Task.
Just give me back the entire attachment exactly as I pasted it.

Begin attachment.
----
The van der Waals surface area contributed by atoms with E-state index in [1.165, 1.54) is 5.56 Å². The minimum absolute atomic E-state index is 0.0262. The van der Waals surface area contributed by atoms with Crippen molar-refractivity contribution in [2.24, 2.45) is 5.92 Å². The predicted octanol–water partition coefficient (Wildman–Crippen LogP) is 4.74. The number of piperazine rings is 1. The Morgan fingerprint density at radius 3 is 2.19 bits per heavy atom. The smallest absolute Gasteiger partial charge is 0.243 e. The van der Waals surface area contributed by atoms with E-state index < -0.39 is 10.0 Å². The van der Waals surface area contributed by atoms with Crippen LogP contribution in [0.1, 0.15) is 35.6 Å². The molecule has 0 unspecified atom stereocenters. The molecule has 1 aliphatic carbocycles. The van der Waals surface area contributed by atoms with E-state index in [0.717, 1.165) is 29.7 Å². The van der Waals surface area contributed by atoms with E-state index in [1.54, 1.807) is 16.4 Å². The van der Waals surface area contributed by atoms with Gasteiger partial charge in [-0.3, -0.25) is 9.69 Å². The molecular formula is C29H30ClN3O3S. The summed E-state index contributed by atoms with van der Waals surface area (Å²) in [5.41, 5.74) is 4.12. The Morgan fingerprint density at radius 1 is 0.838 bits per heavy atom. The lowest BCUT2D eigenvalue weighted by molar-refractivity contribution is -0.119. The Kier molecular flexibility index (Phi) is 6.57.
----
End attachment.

The van der Waals surface area contributed by atoms with E-state index in [1.165, 1.54) is 5.56 Å². The minimum absolute atomic E-state index is 0.0262. The van der Waals surface area contributed by atoms with Crippen molar-refractivity contribution in [2.24, 2.45) is 5.92 Å². The predicted octanol–water partition coefficient (Wildman–Crippen LogP) is 4.74. The number of piperazine rings is 1. The Morgan fingerprint density at radius 3 is 2.19 bits per heavy atom. The smallest absolute Gasteiger partial charge is 0.243 e. The van der Waals surface area contributed by atoms with E-state index < -0.39 is 10.0 Å². The van der Waals surface area contributed by atoms with Crippen LogP contribution in [0.1, 0.15) is 35.6 Å². The molecule has 0 unspecified atom stereocenters. The molecule has 1 aliphatic carbocycles. The van der Waals surface area contributed by atoms with E-state index in [0.717, 1.165) is 29.7 Å². The van der Waals surface area contributed by atoms with E-state index in [1.54, 1.807) is 16.4 Å². The van der Waals surface area contributed by atoms with Gasteiger partial charge in [-0.3, -0.25) is 9.69 Å². The molecular formula is C29H30ClN3O3S. The summed E-state index contributed by atoms with van der Waals surface area (Å²) in [5.41, 5.74) is 4.12. The Morgan fingerprint density at radius 1 is 0.838 bits per heavy atom. The lowest BCUT2D eigenvalue weighted by molar-refractivity contribution is -0.119. The Kier molecular flexibility index (Phi) is 6.57.